Category Archives: Industrial Revolution

Connecticut’s early role in the Industrial Revolution and much more on display at the Canton Historical Museum




The name on the side of the large brick building overlooking the Farmington River is faded after nearly 200 years, but in the early decades of the Industrial Revolution, it proclaimed to the world that the Collins Company Axe Factory was located here.

The sprawling industrial complex launched in 1826 by a pair of 20-somethings, Samuel Watkinson Collins, 24, his brother David, 21, and their wealthy cousin, William Wells, made edge tools into the 20th century.  At its peak, the company’s product line numbered 1,300 different types of such tools.

The items produced here were used almost exclusively, it is said, on the Trans-Siberian Railway. Such was their quality, that Collins machetes were widely used in Central and South America. Their axes and picks made their way to the California Gold Rush and later Collins-produced bayonets were used in the Civil War.

The memory of those heady days is displayed in the Canton Historical Museum, housed in a three-story wooden structure that once was used by the Collins Company to finish and assemble agricultural plows.

Its collection tells the story of the company that used hydropower to begin mass-producing axes and other tools in this rural enclave a 30-minute drive from Hartford, the state capital. But the museum collection ranges from early Native American artifacts to the Victorian Age and even some well preserved inventions made by Thomas Edison.

Reminders of 19th century life also include a reconstructed general store, post office and  barber shop, a parlor featuring life-size mannequins wearing period wedding gowns. A hand-pulled piece of fire apparatus and a metal Civil War casket are among the more unusual items on display.


The Canton Historical Museum

11 Front St, Collinsville, CT 06019
(860) 693-2793


New Haven Museum is about more than history


Eli Whitney and his cotton gin

The local history sections of libraries and museums don’t always carry an appeal beyond the confines of particular neighborhoods and a desire to see how ancestors may have lived. And the same could be said of museums that focus entirely on local history.

The New Haven Museum, however, transcends those  boundaries and chronicles the origins of this vibrant city that once served as the hub of a colony populated by English Puritans, starting in 1638.

There’s a focus on art, history and industry with inventors who stand among the most important in the United States. In short, the museum has an appeal broad enough to interest visitors who knew nothing of the city when they walked through the doors of the colonial revival building at 114 Whitney Avenue.

From the Amistad exhibit to an actual cotton gin made by Eli Whitney and maritime exhibits that chronicle this city’s ties to the sea, the museum has a little something for even the casual visitor. There’s also something on the families of both president Bushes.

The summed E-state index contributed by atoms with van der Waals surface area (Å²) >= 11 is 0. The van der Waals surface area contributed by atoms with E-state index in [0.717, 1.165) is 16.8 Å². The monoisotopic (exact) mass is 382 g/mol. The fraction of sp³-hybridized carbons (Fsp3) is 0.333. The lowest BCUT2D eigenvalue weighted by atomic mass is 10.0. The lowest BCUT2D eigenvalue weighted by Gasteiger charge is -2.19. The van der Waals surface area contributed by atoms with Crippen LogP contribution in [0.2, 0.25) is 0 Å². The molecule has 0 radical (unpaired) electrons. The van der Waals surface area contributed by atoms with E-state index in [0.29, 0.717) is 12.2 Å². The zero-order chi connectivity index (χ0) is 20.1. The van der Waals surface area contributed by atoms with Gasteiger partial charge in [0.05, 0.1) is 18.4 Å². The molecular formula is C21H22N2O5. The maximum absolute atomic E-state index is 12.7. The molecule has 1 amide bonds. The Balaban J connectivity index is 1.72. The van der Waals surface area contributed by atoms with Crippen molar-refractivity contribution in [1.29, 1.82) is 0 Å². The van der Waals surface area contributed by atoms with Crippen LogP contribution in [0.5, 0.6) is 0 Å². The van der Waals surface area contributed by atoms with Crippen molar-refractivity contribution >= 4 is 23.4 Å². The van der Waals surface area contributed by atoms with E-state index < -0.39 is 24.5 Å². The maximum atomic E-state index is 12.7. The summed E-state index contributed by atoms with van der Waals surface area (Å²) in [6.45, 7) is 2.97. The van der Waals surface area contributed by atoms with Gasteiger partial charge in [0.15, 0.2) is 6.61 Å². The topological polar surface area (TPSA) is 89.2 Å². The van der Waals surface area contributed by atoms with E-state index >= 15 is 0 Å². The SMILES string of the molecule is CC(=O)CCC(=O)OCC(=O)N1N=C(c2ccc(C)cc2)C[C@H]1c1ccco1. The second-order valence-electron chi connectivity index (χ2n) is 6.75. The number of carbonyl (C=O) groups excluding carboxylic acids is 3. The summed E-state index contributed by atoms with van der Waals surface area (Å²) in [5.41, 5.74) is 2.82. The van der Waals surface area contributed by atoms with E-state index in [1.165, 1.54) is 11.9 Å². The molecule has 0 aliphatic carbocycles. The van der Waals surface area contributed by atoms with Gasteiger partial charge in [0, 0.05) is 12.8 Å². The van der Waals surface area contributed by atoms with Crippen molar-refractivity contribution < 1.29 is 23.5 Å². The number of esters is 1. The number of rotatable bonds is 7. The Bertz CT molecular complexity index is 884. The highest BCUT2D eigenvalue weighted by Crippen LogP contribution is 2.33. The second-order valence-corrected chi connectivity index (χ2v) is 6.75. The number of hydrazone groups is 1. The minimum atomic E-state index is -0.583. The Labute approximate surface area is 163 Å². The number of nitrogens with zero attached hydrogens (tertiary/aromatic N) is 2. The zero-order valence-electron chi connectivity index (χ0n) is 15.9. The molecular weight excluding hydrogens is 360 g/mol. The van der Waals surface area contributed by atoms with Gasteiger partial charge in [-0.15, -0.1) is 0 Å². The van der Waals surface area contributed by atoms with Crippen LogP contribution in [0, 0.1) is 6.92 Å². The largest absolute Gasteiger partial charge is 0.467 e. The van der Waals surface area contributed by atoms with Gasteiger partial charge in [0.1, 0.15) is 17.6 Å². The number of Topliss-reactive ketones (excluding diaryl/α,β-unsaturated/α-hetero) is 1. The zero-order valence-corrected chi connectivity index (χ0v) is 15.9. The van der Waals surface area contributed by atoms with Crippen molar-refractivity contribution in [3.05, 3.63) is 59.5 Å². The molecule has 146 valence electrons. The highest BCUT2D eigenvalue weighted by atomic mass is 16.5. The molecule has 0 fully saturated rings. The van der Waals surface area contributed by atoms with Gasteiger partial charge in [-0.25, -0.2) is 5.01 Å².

For those looking for a more personal connection, the museum offers the Whitney Library that includes collections of 30,000 printed works, and its other collections. The library was founded in 1862.


New Haven Museum


114 Whitney Ave.

New Haven, CT 06510




Slater Memorial Museum at Norwich Free Academy


You would be hard pressed to find another museum in such a modest space that covers as much ground, touches on so much history and spans the globe in both history, art and, as it proclaims, wonder. It was founded in 1886 by William A. Slater in memory of his father, John, one of the pioneers of the Industrial Revolution in America.

Your voyage through time, space and art forms, begins with a dazzling display of plaster casts, some 150 important examples done by the masters and replicated from original works. These include examples of Egyptian, Greek, Roman and Italian Renaissance sculptures.

Also, there are examples of Asian art, African art and sections featuring Connecticut artists of the 20th century, as well as an exhibition of art and industry in the 19th century.

Shifting gears and displays, visitors can walk through some pretty nifty collections that tell the story of life in the city and the region over three centuries.  There’s the small cannon from the Revolutionary War era that was dredged from the city’s harbor. The armaments industry made Norwich famous, especially during the Civil War, as did the grandfather clocks, fine cutlery and other products made here.  Displays of all those and more tell the story of a place where innovation and industriousness made Norwich a center of commerce and renown.

The Slater  is a gift that still dazzles. It is located on the campus of Norwich Free Academy, itself a unique institution in Connecticut history.